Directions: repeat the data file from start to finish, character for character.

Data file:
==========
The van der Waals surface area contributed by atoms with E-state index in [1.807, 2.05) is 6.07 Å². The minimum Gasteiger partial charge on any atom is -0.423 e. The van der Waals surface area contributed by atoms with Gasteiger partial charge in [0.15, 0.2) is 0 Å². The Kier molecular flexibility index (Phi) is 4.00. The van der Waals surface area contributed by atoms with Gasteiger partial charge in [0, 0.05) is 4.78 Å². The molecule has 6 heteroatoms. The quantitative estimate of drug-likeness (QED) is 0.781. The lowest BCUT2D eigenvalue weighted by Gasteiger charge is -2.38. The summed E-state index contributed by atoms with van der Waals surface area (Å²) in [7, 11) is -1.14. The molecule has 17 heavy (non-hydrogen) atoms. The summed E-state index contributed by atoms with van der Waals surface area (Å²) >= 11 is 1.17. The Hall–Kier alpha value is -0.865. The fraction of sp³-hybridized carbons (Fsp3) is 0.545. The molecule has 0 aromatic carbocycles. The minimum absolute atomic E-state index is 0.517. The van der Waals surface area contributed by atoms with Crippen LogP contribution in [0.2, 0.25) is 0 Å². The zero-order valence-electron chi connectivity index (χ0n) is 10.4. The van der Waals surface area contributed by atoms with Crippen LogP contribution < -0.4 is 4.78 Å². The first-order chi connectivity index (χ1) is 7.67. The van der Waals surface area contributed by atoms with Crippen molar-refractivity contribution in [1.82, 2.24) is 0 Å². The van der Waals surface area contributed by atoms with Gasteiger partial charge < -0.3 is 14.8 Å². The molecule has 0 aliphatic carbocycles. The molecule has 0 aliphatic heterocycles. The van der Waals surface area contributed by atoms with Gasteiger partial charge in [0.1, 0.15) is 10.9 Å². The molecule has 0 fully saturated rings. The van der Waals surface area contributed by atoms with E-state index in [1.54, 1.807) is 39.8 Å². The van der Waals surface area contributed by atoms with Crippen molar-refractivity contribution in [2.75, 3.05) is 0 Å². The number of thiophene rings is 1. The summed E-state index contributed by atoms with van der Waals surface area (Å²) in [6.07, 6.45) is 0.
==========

The van der Waals surface area contributed by atoms with E-state index in [1.807, 2.05) is 6.07 Å². The minimum Gasteiger partial charge on any atom is -0.423 e. The van der Waals surface area contributed by atoms with Gasteiger partial charge in [0.15, 0.2) is 0 Å². The Kier molecular flexibility index (Phi) is 4.00. The van der Waals surface area contributed by atoms with Gasteiger partial charge in [0, 0.05) is 4.78 Å². The molecule has 6 heteroatoms. The quantitative estimate of drug-likeness (QED) is 0.781. The lowest BCUT2D eigenvalue weighted by Gasteiger charge is -2.38. The summed E-state index contributed by atoms with van der Waals surface area (Å²) in [7, 11) is -1.14. The molecule has 17 heavy (non-hydrogen) atoms. The summed E-state index contributed by atoms with van der Waals surface area (Å²) >= 11 is 1.17. The Hall–Kier alpha value is -0.865. The fraction of sp³-hybridized carbons (Fsp3) is 0.545. The molecule has 0 aromatic carbocycles. The minimum absolute atomic E-state index is 0.517. The van der Waals surface area contributed by atoms with Crippen LogP contribution in [0.2, 0.25) is 0 Å². The zero-order valence-electron chi connectivity index (χ0n) is 10.4. The van der Waals surface area contributed by atoms with Crippen LogP contribution < -0.4 is 4.78 Å². The first-order chi connectivity index (χ1) is 7.67. The van der Waals surface area contributed by atoms with Crippen molar-refractivity contribution in [1.82, 2.24) is 0 Å². The van der Waals surface area contributed by atoms with Gasteiger partial charge < -0.3 is 14.8 Å². The molecule has 0 aliphatic carbocycles. The molecule has 0 aliphatic heterocycles. The van der Waals surface area contributed by atoms with Gasteiger partial charge in [0.1, 0.15) is 10.9 Å². The molecule has 0 fully saturated rings. The van der Waals surface area contributed by atoms with E-state index in [1.54, 1.807) is 39.8 Å². The van der Waals surface area contributed by atoms with Crippen molar-refractivity contribution in [2.75, 3.05) is 0 Å². The number of thiophene rings is 1. The summed E-state index contributed by atoms with van der Waals surface area (Å²) in [6.07, 6.45) is 0.